Document: 

SP-335_01

Date: 

September 20, 2019

Author(s):

Joshua Hogancamp, Cesario Tavares, and Zachary Grasley

Publication:

Symposium Papers

Volume:

335

Abstract:

The current state of the art in fiber-reinforced cement-based materials indicates that adding multiple fiber types or sizes primarily creates a superpositioned behavior state: the behavior from each fiber type separately is added to the composite behavior of the material. Carbon nanofibers (CNFs) and milled carbon microfibers (MCMFs) can increase cracking resistance in cement-based materials by bridging cracks, although CNFs bridge cracks significantly smaller than cracks bridged by MCMFs. This research suggests that multi-scale fiber reinforcement (CNFs with MCMFs) might add compounded benefits to cracking resistance. Tests evaluating cracking resistance were performed utilizing a restrained-ring drying shrinkage test with Portland cement mortars. The CNFs and/or MCMFs were pre-mixed with cement using a sonication/distillation technique and/or rotary tumbling. Concentrations of CNFs and MCMFs were tested up to 5% and 6% by mass of cement, respectively. Restrained ring tests on mortar with high concentrations of CNFs or MCMFs reveal delayed cracking time by factors up to 6.4 or 2.6, respectively. Combining CNFs with MCMFs delayed cracking by a factor of at least 52. The increase in cracking resistance is attributed to the combined effects of bridging cracks of multiple sizes.


Document: 

SP-335_07

Date: 

September 20, 2019

Author(s):

Xin Wang and Kejin Wang

Publication:

Symposium Papers

Volume:

335

Abstract:

In this work, effects of nanosilica (NS), nanolimestone (NL), and nanoclay (NC) additions on hydration and strength of cement pastes were studied. The pastes were made with Type I ordinary Portland cement (OPC), 0 and 30% Class F fly ash (FA), and 0 or 1% nanomaterials. All pastes had a water-to-binder ratio of 0.5. Chemical shrinkage was monitored as an indication of cement hydration process. X-ray diffraction (XRD) was conducted to identify crystalline hydration products. Thermogravimetric analysis (TGA) was used to quantify calcium hydroxide (CH) and chemically bound water. The results indicate that the rate of chemical shrinkage curve can be divided into five stages, similar to that observed from the rate of cement hydration curve measured from a calorimetry test. All nanomaterials increased the rate of chemical shrinkage associated with C3S and C2S reactions; but different types of nanomaterials had different effects on the rate of chemical shrinkage associated with secondary C3A reaction. All nanomaterials improved strength of OPC paste at ages up to 28 days; but the improvement was not clear for OPCFA pastes. Through reaction with OPC and FA, NL stabilized voluminous ettringite and produced hemicarbonate (Hc) instead of less voluminous monosulfate (Ms).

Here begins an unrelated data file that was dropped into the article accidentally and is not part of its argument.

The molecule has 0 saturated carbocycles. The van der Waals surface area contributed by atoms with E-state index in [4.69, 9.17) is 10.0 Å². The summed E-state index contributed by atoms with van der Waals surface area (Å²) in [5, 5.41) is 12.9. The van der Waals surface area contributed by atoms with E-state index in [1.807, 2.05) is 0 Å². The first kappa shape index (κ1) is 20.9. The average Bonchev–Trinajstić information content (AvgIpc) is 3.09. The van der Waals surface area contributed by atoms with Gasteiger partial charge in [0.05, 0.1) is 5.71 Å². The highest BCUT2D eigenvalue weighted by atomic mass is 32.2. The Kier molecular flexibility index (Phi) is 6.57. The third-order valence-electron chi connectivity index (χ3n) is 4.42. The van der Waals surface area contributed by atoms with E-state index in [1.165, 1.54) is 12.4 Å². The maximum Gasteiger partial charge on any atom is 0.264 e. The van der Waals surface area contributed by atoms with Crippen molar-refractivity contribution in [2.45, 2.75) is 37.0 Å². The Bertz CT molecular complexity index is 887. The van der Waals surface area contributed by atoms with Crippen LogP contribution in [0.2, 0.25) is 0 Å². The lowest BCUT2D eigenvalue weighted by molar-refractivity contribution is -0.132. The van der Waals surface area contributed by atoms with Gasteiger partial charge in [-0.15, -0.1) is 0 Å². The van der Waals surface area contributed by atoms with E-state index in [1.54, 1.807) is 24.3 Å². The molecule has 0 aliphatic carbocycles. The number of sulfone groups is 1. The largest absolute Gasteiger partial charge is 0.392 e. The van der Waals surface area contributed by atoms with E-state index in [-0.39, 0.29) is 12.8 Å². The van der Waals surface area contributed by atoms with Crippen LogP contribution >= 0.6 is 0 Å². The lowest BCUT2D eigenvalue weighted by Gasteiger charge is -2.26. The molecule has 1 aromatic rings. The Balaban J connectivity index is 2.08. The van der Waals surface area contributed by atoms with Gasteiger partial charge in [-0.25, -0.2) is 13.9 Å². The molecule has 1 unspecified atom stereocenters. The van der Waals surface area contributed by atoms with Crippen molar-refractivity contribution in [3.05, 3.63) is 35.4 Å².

Document: 

SP-329-23

Date: 

September 26, 2018

Author(s):

Fei Xiao, Yongwei Wang, Jinhuan Lv, Jie Zhang, and Tongwei Lu

Publication:

Symposium Papers

Volume:

329

Abstract:

In many parts of the world, the lowest temperature in winter is less than -20 degrees Celsius. It is an important problem in the field of construction engineering to improve the quality of concrete engineering and improve the durability of the structure under extreme climate. This paper introduces the development of ultralow temperature anti freezing pumping admixture. In the experiment, the concrete cured at -4°F (-20 °C) or -13°F (-25°C) for 7 days. And then the specimens were maintained in standard condition for different ages. Mechanical and durability properties of concrete were test in different curing conditions and different ages were studied. Mechanical properties include “negative temperature” compressive and flexural strength. Durability includes anti-permeability performance, dry shrinkage and chloride ion penetration resistance. The experimental data shows that the concrete have good mechanical and durability properties in ultra-low temperature because of the addition of an anti-freezing pumping agent. Compared with ordinary antifreeze, the negative temperature strength of concrete mixed with this ultralow temperature anti freezing pumping agent can be increased by more than 100%. By means of scanning electron microscopy (SEM) and pore size analysis were carried out. The action of this super low temperature anti freezing pumping agent and the frost resistance mechanism of concrete are analyzed.


Document: 

SP-330-10

Date: 

September 26, 2018

Author(s):

Luigi Coppola, Denny Coffetti, and Elena Crotti

Publication:

Symposium Papers

Volume:

330

Abstract: